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2007-A-014-SUP - Abstract

Grant Information

Grant
2007-A-014-SUP
Aging - Start-Up
Title
Borrowing Endogenous Protein Surfaces to Inhibit Pathogenic Protein Interactions
Investigator
Isabella Graef, MD
Institution
Stanford University
Pathology
Funding Status
  • Completed
  • 3 years, $70,000 per year
  • 7/1/2007 to 6/30/2010

Abstract

2007-A-014-SUP - Abstract
Brief Summary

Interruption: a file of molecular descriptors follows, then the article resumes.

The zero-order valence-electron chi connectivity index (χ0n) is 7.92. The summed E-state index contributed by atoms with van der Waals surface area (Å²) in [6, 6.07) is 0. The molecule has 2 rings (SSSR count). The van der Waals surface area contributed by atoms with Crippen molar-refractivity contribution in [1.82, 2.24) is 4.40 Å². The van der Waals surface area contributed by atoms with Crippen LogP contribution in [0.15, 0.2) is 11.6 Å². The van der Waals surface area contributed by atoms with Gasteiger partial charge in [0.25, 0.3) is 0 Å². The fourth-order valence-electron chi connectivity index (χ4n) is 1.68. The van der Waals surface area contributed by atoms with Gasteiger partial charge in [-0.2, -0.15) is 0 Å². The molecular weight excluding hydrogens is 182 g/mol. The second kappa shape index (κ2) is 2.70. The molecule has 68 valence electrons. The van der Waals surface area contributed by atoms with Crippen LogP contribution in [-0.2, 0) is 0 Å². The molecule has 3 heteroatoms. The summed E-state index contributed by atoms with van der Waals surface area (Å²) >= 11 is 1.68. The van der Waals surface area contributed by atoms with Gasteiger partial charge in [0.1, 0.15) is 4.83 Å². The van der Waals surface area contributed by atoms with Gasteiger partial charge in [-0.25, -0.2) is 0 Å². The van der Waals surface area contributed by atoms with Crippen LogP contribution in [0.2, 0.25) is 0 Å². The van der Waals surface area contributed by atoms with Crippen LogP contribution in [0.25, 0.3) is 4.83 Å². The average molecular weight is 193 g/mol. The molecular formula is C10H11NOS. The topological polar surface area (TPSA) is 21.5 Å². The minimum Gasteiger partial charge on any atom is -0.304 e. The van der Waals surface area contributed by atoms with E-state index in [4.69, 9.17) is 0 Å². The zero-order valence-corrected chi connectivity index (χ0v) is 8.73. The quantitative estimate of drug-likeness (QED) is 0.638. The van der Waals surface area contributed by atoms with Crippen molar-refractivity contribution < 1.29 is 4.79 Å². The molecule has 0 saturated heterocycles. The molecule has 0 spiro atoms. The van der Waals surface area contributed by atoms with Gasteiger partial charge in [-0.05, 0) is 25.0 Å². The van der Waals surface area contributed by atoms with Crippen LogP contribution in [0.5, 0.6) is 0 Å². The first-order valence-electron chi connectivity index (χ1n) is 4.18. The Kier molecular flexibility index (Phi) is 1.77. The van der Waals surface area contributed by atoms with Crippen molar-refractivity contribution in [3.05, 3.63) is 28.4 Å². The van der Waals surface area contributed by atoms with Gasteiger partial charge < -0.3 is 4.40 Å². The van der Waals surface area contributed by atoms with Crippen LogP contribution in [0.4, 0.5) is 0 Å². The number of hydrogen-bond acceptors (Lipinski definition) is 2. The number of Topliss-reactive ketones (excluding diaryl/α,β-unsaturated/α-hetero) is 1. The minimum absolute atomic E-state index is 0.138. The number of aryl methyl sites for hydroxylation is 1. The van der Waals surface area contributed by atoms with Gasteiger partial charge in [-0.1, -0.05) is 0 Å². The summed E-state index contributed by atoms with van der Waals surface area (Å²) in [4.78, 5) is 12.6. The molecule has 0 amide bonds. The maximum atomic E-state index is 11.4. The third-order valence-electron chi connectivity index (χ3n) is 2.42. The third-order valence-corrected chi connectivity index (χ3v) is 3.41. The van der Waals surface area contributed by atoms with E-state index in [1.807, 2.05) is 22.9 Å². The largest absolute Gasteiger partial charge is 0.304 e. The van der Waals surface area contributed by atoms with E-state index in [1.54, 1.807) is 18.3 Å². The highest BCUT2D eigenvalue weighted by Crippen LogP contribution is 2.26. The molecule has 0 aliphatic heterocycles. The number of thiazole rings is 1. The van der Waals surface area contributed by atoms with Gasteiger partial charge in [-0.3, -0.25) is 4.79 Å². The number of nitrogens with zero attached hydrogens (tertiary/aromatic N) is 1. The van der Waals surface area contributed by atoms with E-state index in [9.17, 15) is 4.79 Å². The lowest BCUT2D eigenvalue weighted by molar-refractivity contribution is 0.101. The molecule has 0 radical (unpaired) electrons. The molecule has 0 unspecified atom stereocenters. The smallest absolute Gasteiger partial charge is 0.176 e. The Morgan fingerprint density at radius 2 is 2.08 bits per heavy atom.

"Borrowing Endogenous Protein Surfaces to Inhibit Pathogenic Protein Interactions" Alzheimer’s disease is the most prevalent neurodegenerative disease and the number of affected individuals is steadily rising. One of the major problems with the treatment of Alzheimer’s disease (AD) is that to date all available treatments only address the symptoms of AD and no treatment with a disease-modifying effect is available. In AD a protein fragment called A-beta accumulates and forms small aggregates in and around neurons. The abnormal protein-protein interactions between A-beta peptides initiate the cascade of events that will lead to the death of neurons and the development of AD. One route of prevention and/or treatment of AD is to block the protein-protein interactions between the A-beta peptides. However, despite 30 years of research, scientists have made little progress in developing drugs that inhibit interactions between proteins. A small molecule between protein surfaces is like a grain of sand between strips of Velcro. Our aim is to enable this grain of sand to drag along a tennis ball. Thus, we have devised a strategy to get around this problem creating a molecule that is able to attach itself to an abundant cellular protein. These new compounds can recruit the bulky protein to the beta-amyloid fragments and prevent them from forming large clumps. This chemical trick makes it possible for the small molecule to increase its size by many fold before binding to the amyloid-beta protein fragments and to greatly reduce the ability of other fragments to gain a foothold. As a result, these molecules are effective at reducing such protein interactions at concentrations 100 times lower than other blocking agents that have been tested. We have further developed this approach with the funding provided by the Hillblom foundation and hope that this strategy will contribute to the development of therapeutic agents that will prevent, or delay the onset of Alzheimer's disease.

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